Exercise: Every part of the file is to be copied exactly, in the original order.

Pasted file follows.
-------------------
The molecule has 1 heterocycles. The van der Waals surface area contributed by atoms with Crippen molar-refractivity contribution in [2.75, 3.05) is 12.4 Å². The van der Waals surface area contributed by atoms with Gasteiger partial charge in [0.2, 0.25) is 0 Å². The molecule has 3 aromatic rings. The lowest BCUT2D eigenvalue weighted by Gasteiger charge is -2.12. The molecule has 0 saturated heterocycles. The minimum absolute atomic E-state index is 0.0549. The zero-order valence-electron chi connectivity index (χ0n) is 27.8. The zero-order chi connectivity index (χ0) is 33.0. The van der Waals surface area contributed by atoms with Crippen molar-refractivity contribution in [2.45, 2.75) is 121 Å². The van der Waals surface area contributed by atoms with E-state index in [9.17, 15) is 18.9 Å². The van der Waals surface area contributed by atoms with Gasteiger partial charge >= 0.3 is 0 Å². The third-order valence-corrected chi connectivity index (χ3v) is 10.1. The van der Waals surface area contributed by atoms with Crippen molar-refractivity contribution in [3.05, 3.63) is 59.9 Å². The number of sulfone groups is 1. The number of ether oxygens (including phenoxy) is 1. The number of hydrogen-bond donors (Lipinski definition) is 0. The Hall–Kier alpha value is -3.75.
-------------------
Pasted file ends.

The molecule has 1 heterocycles. The van der Waals surface area contributed by atoms with Crippen molar-refractivity contribution in [2.75, 3.05) is 12.4 Å². The van der Waals surface area contributed by atoms with Gasteiger partial charge in [0.2, 0.25) is 0 Å². The molecule has 3 aromatic rings. The lowest BCUT2D eigenvalue weighted by Gasteiger charge is -2.12. The molecule has 0 saturated heterocycles. The minimum absolute atomic E-state index is 0.0549. The zero-order valence-electron chi connectivity index (χ0n) is 27.8. The zero-order chi connectivity index (χ0) is 33.0. The van der Waals surface area contributed by atoms with Crippen molar-refractivity contribution in [2.45, 2.75) is 121 Å². The van der Waals surface area contributed by atoms with E-state index in [9.17, 15) is 18.9 Å². The van der Waals surface area contributed by atoms with Gasteiger partial charge >= 0.3 is 0 Å². The third-order valence-corrected chi connectivity index (χ3v) is 10.1. The van der Waals surface area contributed by atoms with Crippen molar-refractivity contribution in [3.05, 3.63) is 59.9 Å². The number of sulfone groups is 1. The number of ether oxygens (including phenoxy) is 1. The number of hydrogen-bond donors (Lipinski definition) is 0. The Hall–Kier alpha value is -3.75.